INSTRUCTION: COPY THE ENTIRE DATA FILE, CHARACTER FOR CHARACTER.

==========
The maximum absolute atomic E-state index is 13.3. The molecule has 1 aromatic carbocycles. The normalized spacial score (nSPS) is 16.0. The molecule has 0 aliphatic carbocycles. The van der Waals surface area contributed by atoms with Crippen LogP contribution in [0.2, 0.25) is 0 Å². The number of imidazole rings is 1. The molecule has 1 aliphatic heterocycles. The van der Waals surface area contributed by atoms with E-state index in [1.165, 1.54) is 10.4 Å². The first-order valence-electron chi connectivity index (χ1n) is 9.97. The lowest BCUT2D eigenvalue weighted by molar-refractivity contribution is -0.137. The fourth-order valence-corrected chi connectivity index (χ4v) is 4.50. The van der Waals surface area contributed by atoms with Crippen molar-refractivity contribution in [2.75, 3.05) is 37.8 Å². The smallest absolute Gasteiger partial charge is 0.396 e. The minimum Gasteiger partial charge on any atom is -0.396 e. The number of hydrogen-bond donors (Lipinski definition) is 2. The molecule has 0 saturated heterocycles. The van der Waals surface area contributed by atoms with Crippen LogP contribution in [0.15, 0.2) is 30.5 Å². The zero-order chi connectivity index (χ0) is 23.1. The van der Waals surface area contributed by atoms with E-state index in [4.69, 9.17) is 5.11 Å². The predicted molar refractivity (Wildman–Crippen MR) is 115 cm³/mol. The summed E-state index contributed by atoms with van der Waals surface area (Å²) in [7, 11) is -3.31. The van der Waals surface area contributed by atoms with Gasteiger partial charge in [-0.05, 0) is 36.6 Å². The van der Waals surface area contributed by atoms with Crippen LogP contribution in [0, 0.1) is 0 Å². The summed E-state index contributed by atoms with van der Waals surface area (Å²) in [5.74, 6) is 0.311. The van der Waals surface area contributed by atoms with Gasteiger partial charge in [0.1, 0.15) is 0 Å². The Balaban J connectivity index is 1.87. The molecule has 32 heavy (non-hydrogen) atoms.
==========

The maximum absolute atomic E-state index is 13.3. The molecule has 1 aromatic carbocycles. The normalized spacial score (nSPS) is 16.0. The molecule has 0 aliphatic carbocycles. The van der Waals surface area contributed by atoms with Crippen LogP contribution in [0.2, 0.25) is 0 Å². The number of imidazole rings is 1. The molecule has 1 aliphatic heterocycles. The van der Waals surface area contributed by atoms with E-state index in [1.165, 1.54) is 10.4 Å². The first-order valence-electron chi connectivity index (χ1n) is 9.97. The lowest BCUT2D eigenvalue weighted by molar-refractivity contribution is -0.137. The fourth-order valence-corrected chi connectivity index (χ4v) is 4.50. The van der Waals surface area contributed by atoms with Crippen molar-refractivity contribution in [2.75, 3.05) is 37.8 Å². The smallest absolute Gasteiger partial charge is 0.396 e. The minimum Gasteiger partial charge on any atom is -0.396 e. The number of hydrogen-bond donors (Lipinski definition) is 2. The molecule has 0 saturated heterocycles. The van der Waals surface area contributed by atoms with Crippen LogP contribution in [0.15, 0.2) is 30.5 Å². The zero-order chi connectivity index (χ0) is 23.1. The van der Waals surface area contributed by atoms with E-state index in [4.69, 9.17) is 5.11 Å². The predicted molar refractivity (Wildman–Crippen MR) is 115 cm³/mol. The summed E-state index contributed by atoms with van der Waals surface area (Å²) in [7, 11) is -3.31. The van der Waals surface area contributed by atoms with Gasteiger partial charge in [-0.05, 0) is 36.6 Å². The van der Waals surface area contributed by atoms with Crippen LogP contribution in [0, 0.1) is 0 Å². The summed E-state index contributed by atoms with van der Waals surface area (Å²) in [5.74, 6) is 0.311. The van der Waals surface area contributed by atoms with Gasteiger partial charge in [0.1, 0.15) is 0 Å². The Balaban J connectivity index is 1.87. The molecule has 32 heavy (non-hydrogen) atoms.